January 2013

2013_1

Editor's Note: Fresh Start

by Karen Hildebrand

Edward Villella Speaks Out

The Balanchine star's last interview as artistic director of Miami City Ballet

Peggy Lyman Hayes

How I teach Graham Technique

Providing Context

How three professors teach dance history

Face to Face: Sweet 15

A conversation with co-founders of Portland's BodyVox

Teachers' Tools

Up Close with Zada Cheeks

Fashion

Dance team costumes

2013 Summer Study Guide

200 programs for you and your students

Kiesha Lalama

Music for jazz class

Strike the Right Cord

Prevent and ease vocal strain.

History Lesson Plan: Martha Graham

American modern dance pioneer

Hand Habits

Common problems and how to correct them

A New Look for a New Year

Refresh your brand identity to attract new business and keep current customers energized.

 

Buy this issue

 

Teaching Tips
A 2019 Dancewave training. Photo by Effy Grey, courtesy Dancewave

By now, most dance educators hopefully understand that they have a responsibility to address racism in the studio. But knowing that you need to be actively cultivating racial equity isn't the same thing as knowing how to do so.

Of course, there's no easy answer, and no perfect approach. As social justice advocate David King emphasized at a recent interactive webinar, "Cultivating Racial Equity in the Classroom," this work is never-ending. The event, hosted by Dancewave (which just launched a new racial-equity curriculum) was a good starting point, though, and offered some helpful takeaways for dance educators committed to racial justice.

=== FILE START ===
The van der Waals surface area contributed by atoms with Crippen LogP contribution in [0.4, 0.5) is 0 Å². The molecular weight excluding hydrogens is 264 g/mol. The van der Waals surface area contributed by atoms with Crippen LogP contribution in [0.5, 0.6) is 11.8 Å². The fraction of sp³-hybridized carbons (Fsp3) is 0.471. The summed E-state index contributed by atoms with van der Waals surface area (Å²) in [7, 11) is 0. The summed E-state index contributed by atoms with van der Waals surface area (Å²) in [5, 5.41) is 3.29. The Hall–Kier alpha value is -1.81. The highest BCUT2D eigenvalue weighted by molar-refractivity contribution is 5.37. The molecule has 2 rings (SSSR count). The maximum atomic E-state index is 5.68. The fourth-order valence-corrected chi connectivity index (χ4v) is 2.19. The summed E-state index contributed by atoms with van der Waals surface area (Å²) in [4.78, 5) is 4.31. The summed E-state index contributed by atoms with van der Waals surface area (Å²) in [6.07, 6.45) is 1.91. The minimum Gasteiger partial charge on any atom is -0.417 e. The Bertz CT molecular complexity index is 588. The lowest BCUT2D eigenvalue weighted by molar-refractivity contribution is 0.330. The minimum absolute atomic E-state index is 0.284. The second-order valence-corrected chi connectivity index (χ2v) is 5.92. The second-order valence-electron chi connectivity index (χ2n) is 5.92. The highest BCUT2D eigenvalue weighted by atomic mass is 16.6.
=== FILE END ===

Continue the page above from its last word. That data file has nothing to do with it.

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Higher Ed
The author, Robyn Watson. Photo courtesy Watson

Recently, I posted a thread of tweets elucidating the lack of respect for tap dance in college dance programs, and arguing that it should be a requirement for dance majors.

According to onstageblog.com, out of the 30 top-ranked college dance programs in the U.S., tap dance is offered at 19 of them, but only one school requires majors to take more than a beginner course—Oklahoma City University. Many prestigious dance programs, like the ones at NYU Tisch School of the Arts and SUNY Purchase, don't offer a single course in tap dance.

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Teaching Tips
Getty Images

After months of lockdowns and virtual learning, many studios across the country are opening their doors and returning to in-person classes. Teachers and students alike have likely been chomping at the bit in anticipation of the return of dance-class normalcy that doesn't require a reliable internet connection or converting your living room into a dance space.

But along with the back-to-school excitement, dancers might be feeling rusty from being away from the studio for so long. A loss of flexibility, strength and stamina is to be expected, not to mention emotional fatigue from all of the uncertainty and reacclimating to social activities.

So as much as everyone wants to get back to normal—teachers and studio owners included—erring on the side of caution with your dancers' training will be the most beneficial approach in the long run.

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